Source: Mother Jones
Last Tuesday, the Senate quietly altered a key privacy law, making it much easier for video streaming services like Netflix to share your viewing habits. How quietly? The Senate didn’t even hold a recorded vote: The bill was approved by unanimous consent. (Joe Mullin of Ars Technica was among the first to note the vote.)
From Al-Jazeera English:
On social media networks, we have come to expect that what is private one day may be public the next, and that what we erased years ago may suddenly reappear in an archive. But this expectation did not hold, until recently, for email. Most people assume that the audience of their email is the person with whom they are emailing, and that once you delete the email, it is gone.
Security experts decry this viewpoint as hopelessly naïve. “Don’t put anything in an email that you wouldn’t send to your mother,” says cyber security expert Jeff Ahlerich, in a manner yet again reminiscent of an elder scolding a child.
But we are not children. We are adults who cannot possibly maintain the energy or fortitude to police our every online interaction. That doing so is viewed as common sense raises basic questions of how we want to live our lives. We should not be asking how to police our emails, but what it means that we expect our emails to be policed - and what this expectation does to our ability to interact, express ourselves and change.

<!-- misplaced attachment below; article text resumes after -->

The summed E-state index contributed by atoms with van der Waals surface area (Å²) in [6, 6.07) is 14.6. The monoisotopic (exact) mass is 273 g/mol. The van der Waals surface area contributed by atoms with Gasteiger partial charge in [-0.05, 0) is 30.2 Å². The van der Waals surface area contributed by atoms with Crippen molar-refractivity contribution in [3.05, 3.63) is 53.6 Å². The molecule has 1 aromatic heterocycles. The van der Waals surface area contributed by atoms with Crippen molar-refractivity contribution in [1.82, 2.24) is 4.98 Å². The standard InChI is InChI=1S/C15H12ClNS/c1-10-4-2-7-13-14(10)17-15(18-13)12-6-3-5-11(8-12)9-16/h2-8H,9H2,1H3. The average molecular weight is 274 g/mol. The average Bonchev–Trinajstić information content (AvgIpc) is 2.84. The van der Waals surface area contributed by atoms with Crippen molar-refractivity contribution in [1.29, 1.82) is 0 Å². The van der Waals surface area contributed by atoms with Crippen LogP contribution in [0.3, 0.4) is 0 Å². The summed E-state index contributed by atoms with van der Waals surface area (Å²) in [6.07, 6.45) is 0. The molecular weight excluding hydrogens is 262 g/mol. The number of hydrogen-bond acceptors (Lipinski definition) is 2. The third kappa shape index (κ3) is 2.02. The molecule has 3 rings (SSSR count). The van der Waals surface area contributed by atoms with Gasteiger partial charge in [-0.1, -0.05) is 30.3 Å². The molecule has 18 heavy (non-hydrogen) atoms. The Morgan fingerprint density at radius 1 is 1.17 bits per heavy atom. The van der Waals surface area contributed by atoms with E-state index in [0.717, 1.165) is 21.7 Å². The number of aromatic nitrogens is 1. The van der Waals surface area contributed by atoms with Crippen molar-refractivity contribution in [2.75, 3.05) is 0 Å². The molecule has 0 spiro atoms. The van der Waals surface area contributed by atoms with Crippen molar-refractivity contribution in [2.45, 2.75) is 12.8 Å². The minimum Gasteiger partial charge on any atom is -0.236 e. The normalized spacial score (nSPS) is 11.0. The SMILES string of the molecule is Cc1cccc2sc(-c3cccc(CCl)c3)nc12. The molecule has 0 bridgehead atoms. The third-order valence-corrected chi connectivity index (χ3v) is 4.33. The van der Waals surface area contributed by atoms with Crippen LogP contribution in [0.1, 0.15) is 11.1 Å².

Click the link to read more, if you can stomach it.
Read it and weep. It’s like a game of whack-a-mole trying to stop these insidious bills.
Worried about your privacy? One internet provider claims it’ll protect your identity for good.
Nicholas Merrill is planning to revolutionize online privacy with a concept as simple as it is ingenious: a telecommunications provider designed from its inception to shield its customers from surveillance.
Merrill, 39, who previously ran a New York-based Internet provider, told CNET that he’s raising funds to launch a national “non-profit telecommunications provider dedicated to privacy, using ubiquitous encryption” that will sell mobile phone service and, for as little as $20 a month, Internet connectivity.
The ISP would not merely employ every technological means at its disposal, including encryption and limited logging, to protect its customers. It would also — and in practice this is likely more important — challenge government surveillance demands of dubious legality or constitutionality.